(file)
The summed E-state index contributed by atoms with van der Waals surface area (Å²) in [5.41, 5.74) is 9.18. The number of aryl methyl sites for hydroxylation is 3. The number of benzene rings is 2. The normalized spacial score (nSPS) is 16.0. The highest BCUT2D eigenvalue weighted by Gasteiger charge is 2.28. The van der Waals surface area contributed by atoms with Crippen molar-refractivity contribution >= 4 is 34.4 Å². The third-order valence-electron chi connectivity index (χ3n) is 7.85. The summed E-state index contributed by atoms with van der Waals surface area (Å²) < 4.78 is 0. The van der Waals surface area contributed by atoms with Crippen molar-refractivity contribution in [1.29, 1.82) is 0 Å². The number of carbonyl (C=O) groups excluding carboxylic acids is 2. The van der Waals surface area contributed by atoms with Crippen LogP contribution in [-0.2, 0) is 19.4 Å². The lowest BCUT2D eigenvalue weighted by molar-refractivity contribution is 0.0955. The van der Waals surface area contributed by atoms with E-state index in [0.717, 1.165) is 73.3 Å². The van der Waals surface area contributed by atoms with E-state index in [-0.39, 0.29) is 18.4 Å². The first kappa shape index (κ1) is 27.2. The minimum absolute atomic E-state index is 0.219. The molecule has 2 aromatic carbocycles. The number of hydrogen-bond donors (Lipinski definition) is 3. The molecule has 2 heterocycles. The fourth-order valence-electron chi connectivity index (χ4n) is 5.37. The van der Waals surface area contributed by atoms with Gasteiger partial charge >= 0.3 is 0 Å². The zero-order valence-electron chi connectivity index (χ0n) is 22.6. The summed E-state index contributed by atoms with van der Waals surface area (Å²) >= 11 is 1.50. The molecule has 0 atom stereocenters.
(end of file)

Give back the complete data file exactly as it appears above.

The summed E-state index contributed by atoms with van der Waals surface area (Å²) in [5.41, 5.74) is 9.18. The number of aryl methyl sites for hydroxylation is 3. The number of benzene rings is 2. The normalized spacial score (nSPS) is 16.0. The highest BCUT2D eigenvalue weighted by Gasteiger charge is 2.28. The van der Waals surface area contributed by atoms with Crippen molar-refractivity contribution >= 4 is 34.4 Å². The third-order valence-electron chi connectivity index (χ3n) is 7.85. The summed E-state index contributed by atoms with van der Waals surface area (Å²) < 4.78 is 0. The van der Waals surface area contributed by atoms with Crippen molar-refractivity contribution in [1.29, 1.82) is 0 Å². The number of carbonyl (C=O) groups excluding carboxylic acids is 2. The van der Waals surface area contributed by atoms with Crippen LogP contribution in [-0.2, 0) is 19.4 Å². The lowest BCUT2D eigenvalue weighted by molar-refractivity contribution is 0.0955. The van der Waals surface area contributed by atoms with E-state index in [0.717, 1.165) is 73.3 Å². The van der Waals surface area contributed by atoms with E-state index in [-0.39, 0.29) is 18.4 Å². The first kappa shape index (κ1) is 27.2. The minimum absolute atomic E-state index is 0.219. The molecule has 2 aromatic carbocycles. The number of hydrogen-bond donors (Lipinski definition) is 3. The molecule has 2 heterocycles. The fourth-order valence-electron chi connectivity index (χ4n) is 5.37. The van der Waals surface area contributed by atoms with Gasteiger partial charge >= 0.3 is 0 Å². The zero-order valence-electron chi connectivity index (χ0n) is 22.6. The summed E-state index contributed by atoms with van der Waals surface area (Å²) >= 11 is 1.50. The molecule has 0 atom stereocenters.